3D printing has helped improve the lives of lots of people by lowering the cost of prosthetics and making them easily customizable. Although prosthetics are usually designed for humans,we aren’t the only ones who benefit from this technology (as we’ve seen with the loveable Derby the Dog). An article from SavannahNow shows how 3D printing has helped to benefit a turtle by the name of Stumpy.
In early September, a box turtle, who would soon be named Stumpy, arrived at the Oatland Wildlife Center vet’s office in poor shape.Shehad a severely injured leg that was infected and required amputation. Veterinarian Lesley Mailler immediately performed the surgery and stitched up the remaining stump. A few years ago, this would have been the end of the story, and Stumpy would’ve lived out her days as a three-legged turtle. Luckily, that’s not the case. Mailler remembered that her daughter’s school had a 3D printer, and contacted some teachers to see if they would be willing to help students take up the engineering challenge of designing a prosthetic leg for the turtle.
A team of six 5th graders was chosen, and with the help of their teacher, Raegan Dillon, they began brainstorming. Inspired by caster wheels from the classroom chairs, the students decided on a ball caster design. They wanted to make the caster assembly interchangeable and connect it to a permanent mount that would be glued to Stumpy’s bottom shell. After measuring the patient, the team designed the custom prosthetic using 3DTin, and printed out their first prototypes. One of the student designers, Isabel Duke, explained “You don’t want it to be too high so the other foot can’t work.” The students spent weeks redesigning and testing different iterations of their design for the prosthetic.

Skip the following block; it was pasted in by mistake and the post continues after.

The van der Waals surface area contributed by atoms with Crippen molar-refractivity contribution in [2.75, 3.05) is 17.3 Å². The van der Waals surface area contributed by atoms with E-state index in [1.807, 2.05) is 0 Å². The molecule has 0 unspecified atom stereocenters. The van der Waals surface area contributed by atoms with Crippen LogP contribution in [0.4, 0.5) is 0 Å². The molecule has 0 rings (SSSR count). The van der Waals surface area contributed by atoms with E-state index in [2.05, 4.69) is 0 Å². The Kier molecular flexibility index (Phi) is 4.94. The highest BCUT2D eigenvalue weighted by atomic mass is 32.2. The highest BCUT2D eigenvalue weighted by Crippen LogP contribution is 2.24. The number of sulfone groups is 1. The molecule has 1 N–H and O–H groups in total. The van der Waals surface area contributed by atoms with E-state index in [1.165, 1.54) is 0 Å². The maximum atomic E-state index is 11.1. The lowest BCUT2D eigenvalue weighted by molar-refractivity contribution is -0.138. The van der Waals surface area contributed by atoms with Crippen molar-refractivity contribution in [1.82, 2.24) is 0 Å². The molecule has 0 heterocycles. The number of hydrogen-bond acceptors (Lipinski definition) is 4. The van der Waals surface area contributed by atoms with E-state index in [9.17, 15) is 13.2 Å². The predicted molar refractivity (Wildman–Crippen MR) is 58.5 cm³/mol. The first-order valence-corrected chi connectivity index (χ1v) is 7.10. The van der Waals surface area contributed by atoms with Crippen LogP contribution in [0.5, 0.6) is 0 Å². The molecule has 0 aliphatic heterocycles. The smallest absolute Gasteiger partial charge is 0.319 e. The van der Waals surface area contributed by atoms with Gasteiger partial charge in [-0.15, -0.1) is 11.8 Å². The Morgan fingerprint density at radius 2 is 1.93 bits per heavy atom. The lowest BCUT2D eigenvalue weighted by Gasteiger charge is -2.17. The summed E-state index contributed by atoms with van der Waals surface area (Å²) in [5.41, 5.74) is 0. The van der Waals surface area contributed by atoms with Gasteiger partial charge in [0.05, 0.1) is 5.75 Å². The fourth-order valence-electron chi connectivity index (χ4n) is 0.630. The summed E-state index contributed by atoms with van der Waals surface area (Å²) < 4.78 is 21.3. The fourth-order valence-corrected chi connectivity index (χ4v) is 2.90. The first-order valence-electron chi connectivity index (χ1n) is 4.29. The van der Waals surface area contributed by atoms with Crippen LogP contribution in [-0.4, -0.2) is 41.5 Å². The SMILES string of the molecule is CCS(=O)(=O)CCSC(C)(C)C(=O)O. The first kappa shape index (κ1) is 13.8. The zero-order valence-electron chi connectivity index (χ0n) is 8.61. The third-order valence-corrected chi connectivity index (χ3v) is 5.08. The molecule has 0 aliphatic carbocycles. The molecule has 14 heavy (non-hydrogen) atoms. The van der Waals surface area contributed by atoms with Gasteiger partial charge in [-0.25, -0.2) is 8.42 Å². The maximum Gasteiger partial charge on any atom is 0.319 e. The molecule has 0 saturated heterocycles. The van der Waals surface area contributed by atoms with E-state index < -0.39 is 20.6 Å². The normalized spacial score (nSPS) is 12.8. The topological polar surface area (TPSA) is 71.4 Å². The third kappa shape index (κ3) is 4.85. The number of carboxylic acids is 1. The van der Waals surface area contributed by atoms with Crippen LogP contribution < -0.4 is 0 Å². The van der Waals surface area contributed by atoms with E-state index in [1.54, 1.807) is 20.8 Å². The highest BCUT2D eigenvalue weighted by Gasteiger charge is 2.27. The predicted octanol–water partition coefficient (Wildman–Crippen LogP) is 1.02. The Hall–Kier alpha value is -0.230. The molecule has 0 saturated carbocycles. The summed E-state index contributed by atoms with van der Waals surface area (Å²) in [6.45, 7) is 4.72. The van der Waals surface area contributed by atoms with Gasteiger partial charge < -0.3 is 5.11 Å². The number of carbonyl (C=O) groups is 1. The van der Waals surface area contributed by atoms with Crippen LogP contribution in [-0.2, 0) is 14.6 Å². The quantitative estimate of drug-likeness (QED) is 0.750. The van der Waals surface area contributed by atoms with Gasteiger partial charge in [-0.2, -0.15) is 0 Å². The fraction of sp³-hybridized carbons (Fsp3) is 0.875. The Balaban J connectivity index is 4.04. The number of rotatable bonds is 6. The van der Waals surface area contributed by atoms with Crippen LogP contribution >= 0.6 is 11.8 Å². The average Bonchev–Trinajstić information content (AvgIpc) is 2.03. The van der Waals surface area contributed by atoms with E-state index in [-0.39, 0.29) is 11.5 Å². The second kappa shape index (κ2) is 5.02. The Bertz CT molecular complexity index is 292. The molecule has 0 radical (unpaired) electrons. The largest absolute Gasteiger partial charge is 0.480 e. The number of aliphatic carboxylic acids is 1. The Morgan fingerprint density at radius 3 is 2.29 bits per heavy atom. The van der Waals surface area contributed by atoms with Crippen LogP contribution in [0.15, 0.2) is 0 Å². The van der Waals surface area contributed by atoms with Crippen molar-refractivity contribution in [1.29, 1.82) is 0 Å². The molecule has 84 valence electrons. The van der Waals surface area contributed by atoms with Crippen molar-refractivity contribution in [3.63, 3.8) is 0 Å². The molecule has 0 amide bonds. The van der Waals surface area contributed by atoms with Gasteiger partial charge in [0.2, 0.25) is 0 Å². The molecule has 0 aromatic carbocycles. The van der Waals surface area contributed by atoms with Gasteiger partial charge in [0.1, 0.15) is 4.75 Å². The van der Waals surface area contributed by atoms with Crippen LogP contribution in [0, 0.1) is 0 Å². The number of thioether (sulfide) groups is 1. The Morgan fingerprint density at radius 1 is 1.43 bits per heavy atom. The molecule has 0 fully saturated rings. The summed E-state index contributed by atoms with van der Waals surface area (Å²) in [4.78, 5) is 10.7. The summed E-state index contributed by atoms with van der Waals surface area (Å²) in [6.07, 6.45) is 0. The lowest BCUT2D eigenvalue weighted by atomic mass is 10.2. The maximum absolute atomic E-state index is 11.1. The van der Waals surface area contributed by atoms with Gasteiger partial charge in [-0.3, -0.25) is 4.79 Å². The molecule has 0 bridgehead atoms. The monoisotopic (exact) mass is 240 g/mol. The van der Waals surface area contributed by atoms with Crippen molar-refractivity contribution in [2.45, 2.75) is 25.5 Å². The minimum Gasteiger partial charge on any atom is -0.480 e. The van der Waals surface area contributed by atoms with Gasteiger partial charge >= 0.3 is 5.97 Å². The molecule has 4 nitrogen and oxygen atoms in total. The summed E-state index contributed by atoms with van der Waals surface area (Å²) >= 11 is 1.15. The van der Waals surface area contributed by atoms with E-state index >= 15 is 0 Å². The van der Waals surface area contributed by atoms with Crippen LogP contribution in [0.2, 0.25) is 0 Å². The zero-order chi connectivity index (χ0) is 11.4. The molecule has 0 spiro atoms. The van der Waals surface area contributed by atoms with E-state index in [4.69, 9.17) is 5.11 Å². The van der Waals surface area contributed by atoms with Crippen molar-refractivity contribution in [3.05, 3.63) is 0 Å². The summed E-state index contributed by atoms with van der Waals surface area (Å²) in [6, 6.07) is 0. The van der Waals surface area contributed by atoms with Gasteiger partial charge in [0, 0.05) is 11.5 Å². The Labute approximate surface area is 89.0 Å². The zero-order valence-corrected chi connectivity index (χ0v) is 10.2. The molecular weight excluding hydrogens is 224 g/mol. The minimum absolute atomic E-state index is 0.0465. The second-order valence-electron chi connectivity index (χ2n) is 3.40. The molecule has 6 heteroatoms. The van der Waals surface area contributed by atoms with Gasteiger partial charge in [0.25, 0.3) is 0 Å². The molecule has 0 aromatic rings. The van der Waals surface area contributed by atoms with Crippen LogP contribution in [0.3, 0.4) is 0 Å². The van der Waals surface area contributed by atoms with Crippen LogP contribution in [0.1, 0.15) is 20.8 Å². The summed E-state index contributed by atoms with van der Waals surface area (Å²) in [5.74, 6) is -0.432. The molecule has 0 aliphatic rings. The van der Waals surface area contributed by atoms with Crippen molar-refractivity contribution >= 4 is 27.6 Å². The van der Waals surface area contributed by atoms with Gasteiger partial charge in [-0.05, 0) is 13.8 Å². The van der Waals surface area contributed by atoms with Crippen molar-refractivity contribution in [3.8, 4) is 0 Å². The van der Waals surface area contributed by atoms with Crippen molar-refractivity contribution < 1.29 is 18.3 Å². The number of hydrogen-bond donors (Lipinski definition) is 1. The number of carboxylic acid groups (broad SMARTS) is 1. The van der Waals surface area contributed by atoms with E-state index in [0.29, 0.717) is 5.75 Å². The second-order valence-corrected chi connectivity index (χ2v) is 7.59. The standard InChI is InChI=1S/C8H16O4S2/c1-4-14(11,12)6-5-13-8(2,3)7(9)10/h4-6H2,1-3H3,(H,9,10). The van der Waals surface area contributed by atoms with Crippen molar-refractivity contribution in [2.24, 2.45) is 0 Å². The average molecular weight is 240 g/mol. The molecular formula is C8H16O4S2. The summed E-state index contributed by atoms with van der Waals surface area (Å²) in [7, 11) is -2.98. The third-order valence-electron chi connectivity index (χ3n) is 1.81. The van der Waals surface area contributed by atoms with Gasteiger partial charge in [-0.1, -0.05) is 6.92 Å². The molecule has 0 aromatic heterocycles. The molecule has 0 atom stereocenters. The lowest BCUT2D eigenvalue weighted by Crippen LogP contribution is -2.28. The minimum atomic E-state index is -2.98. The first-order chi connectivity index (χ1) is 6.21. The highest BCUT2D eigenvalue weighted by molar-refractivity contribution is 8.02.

The final design was completed in mid-December, and Mailler performed the operation of attaching the new limb using Gorilla glue. The caster-ball’s mount turned out to add too much height, so Mailler made a few modifications on the spot and directly glued the ball caster to Stumpy’s bottom shell. As you can see in the video, Stumpy is now walking like nothing ever happened! The students were happy to see Stumpy moving around with ease, and they hope to make an even better rendition of the prosthetic after their holiday break!